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What should we think about migrants?

Union flag Britain SX 403Regular columnist and Quaker John Myhill considers the differing attitudes to the topical issue of immigration.

“The birds of the air have nests” (Luke 9:58).
 
Immigration will certainly be a very important issue for many people in the coming election.  But where do Christians stand?
 
A good Christian “loves his neighbour as himself”, “turns the other cheek”. Besides, we have worked hard, saved money and live frugally, so we do not feel threatened by migrant workers who share these values. 
 
And many of the newcomers are joining our churches.  They are often young and passionate in their praise of God, bringing new life and colour to aging congregations.  And, even the non-Christian ones are providing essential services in health, transport and agriculture, filling jobs that many of our young people do not want. 
 
 But “Christ came into the world to save sinners” (1 Timothy 1:15).  So should we be calling another person “racist”, or telling them not to speak badly about immigrants?  We need to come alongside them, just as Christ mixed with tax collectors and publicans.
 
What I find when I do this is a good deal of poverty and unemployment.  People who have to move to council estates, or “sofa-surf”, or live on the streets.  People who may themselves be children of immigrants, but believe they cannot get work or housing because of the new wave of migrants.
 
I am reminded of the displacement of native Americans by settlers in the USA.  The newcomers may well have skills to benefit the country as a whole, but all the native can see is the loss of their way of life, their culture, and their traditional expectations.  Which Christians are caring for our “native people”?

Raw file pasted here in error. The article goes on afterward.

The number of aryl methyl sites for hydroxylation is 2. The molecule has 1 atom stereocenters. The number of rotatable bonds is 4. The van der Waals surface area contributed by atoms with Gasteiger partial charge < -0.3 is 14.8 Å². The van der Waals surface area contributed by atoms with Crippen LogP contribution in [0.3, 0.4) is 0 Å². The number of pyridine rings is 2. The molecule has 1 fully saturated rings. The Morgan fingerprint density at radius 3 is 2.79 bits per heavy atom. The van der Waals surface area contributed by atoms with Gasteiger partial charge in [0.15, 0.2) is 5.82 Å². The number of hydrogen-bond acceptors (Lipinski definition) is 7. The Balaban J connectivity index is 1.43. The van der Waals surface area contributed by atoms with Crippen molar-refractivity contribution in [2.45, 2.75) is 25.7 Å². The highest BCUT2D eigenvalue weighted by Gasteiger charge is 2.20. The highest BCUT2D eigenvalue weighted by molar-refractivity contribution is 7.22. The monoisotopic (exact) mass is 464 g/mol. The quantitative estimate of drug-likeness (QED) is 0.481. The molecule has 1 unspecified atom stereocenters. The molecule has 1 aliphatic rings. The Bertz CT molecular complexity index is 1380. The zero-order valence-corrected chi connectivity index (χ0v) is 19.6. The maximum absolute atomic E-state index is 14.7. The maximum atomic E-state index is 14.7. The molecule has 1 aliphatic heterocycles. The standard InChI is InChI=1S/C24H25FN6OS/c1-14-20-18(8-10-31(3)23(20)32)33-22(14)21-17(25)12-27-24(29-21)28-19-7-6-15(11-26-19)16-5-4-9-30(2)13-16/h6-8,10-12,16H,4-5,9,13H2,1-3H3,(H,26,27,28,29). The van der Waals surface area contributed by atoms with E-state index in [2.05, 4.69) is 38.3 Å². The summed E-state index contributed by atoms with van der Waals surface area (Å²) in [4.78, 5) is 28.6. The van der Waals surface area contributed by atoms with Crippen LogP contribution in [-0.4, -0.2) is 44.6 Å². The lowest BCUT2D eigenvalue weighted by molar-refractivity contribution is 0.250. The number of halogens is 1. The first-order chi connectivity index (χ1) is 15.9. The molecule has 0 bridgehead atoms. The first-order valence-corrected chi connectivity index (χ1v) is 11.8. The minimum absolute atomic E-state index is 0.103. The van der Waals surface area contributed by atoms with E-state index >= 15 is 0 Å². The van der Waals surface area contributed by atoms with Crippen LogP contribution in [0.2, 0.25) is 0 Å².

Change may be for the better?  But as Christians our place should also be with those who feel rejected and abandoned, those who are suffering from these changes.  It does not help to label them “racist”.  They are suffering too much to care.
 
We comfortable Christians have children living and working in other countries.  We may work abroad part of the time ourselves.  We can certainly enjoy holidays abroad and the easy passage across frontiers. It is not the same for the poor.  Many are trapped here, unable to afford travel and seeing no advantage in seeking work in countries whose migrant workers are coming here. 
 
Why is there no left wing Nationalist party in this country, as there is in Wales, Scotland, Greece and Spain?  Do we feel so guilty about our colonial past that we are blind to the colonisation of London by wealthy Russians, Chinese and Arabs? 
 
The solution to the problem of migration is to improve the life chances in the countries from which they have fled.  Christians do this all over the world, by providing practical action to ensure clean water and food supply, fair trade and appropriate technology.
 
But this also carries the message “we come from a wealthy country”, so that inevitably those poor people want to see our wealthier country.  Their help needs to come from returning migrants, who can honestly say: “it can be better for us in our country, than it could ever be for us in England.” 
 
We must stop pretending we are the world’s policeman, and leave countries to sort out their own conflicts.  We are not an imperial power, we are a small island being colonised by the new super powers.

 
The Union flag Britain image is courtesy of Chris Baker at http://www.hectorz.com/


 

JohnMyhill450John Myhill is a Norwich Quaker, retired magistrate and author. His blog is at http://johnmyhill.wordpress.com/

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